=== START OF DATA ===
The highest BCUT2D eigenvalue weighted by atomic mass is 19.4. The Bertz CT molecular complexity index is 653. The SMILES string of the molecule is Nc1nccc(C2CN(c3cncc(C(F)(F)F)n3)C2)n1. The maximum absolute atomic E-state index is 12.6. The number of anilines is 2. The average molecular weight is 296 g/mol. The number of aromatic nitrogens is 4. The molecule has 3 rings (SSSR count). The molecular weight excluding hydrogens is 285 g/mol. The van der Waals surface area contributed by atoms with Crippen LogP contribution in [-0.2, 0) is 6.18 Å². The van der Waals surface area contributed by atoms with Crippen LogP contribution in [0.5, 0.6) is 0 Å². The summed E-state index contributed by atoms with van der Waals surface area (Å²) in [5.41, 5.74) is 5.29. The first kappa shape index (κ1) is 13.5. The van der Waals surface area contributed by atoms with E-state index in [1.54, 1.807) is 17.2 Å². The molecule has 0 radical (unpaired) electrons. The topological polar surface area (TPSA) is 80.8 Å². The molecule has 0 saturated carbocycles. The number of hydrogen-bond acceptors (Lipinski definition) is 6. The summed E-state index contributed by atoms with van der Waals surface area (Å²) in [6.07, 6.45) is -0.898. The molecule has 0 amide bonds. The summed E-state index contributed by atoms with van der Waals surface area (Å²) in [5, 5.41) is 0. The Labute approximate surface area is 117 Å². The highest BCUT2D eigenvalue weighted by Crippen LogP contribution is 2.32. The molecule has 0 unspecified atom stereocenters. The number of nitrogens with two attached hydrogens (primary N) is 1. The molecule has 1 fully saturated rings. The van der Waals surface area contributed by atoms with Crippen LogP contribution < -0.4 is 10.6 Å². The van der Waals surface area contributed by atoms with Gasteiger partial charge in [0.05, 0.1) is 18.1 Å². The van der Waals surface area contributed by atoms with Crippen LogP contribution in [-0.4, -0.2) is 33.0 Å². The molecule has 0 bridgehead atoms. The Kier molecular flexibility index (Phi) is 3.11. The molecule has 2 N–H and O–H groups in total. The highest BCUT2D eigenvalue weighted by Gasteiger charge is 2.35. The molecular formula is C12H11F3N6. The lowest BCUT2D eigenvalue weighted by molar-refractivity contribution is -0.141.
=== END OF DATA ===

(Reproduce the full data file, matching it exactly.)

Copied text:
The highest BCUT2D eigenvalue weighted by atomic mass is 19.4. The Bertz CT molecular complexity index is 653. The SMILES string of the molecule is Nc1nccc(C2CN(c3cncc(C(F)(F)F)n3)C2)n1. The maximum absolute atomic E-state index is 12.6. The number of anilines is 2. The average molecular weight is 296 g/mol. The number of aromatic nitrogens is 4. The molecule has 3 rings (SSSR count). The molecular weight excluding hydrogens is 285 g/mol. The van der Waals surface area contributed by atoms with Crippen LogP contribution in [-0.2, 0) is 6.18 Å². The van der Waals surface area contributed by atoms with Crippen LogP contribution in [0.5, 0.6) is 0 Å². The summed E-state index contributed by atoms with van der Waals surface area (Å²) in [5.41, 5.74) is 5.29. The first kappa shape index (κ1) is 13.5. The van der Waals surface area contributed by atoms with E-state index in [1.54, 1.807) is 17.2 Å². The molecule has 0 radical (unpaired) electrons. The topological polar surface area (TPSA) is 80.8 Å². The molecule has 0 saturated carbocycles. The number of hydrogen-bond acceptors (Lipinski definition) is 6. The summed E-state index contributed by atoms with van der Waals surface area (Å²) in [6.07, 6.45) is -0.898. The molecule has 0 amide bonds. The summed E-state index contributed by atoms with van der Waals surface area (Å²) in [5, 5.41) is 0. The Labute approximate surface area is 117 Å². The highest BCUT2D eigenvalue weighted by Crippen LogP contribution is 2.32. The molecule has 0 unspecified atom stereocenters. The number of nitrogens with two attached hydrogens (primary N) is 1. The molecule has 1 fully saturated rings. The van der Waals surface area contributed by atoms with Crippen LogP contribution < -0.4 is 10.6 Å². The van der Waals surface area contributed by atoms with Gasteiger partial charge in [0.05, 0.1) is 18.1 Å². The van der Waals surface area contributed by atoms with Crippen LogP contribution in [-0.4, -0.2) is 33.0 Å². The molecule has 0 bridgehead atoms. The Kier molecular flexibility index (Phi) is 3.11. The molecule has 2 N–H and O–H groups in total. The highest BCUT2D eigenvalue weighted by Gasteiger charge is 2.35. The molecular formula is C12H11F3N6. The lowest BCUT2D eigenvalue weighted by molar-refractivity contribution is -0.141.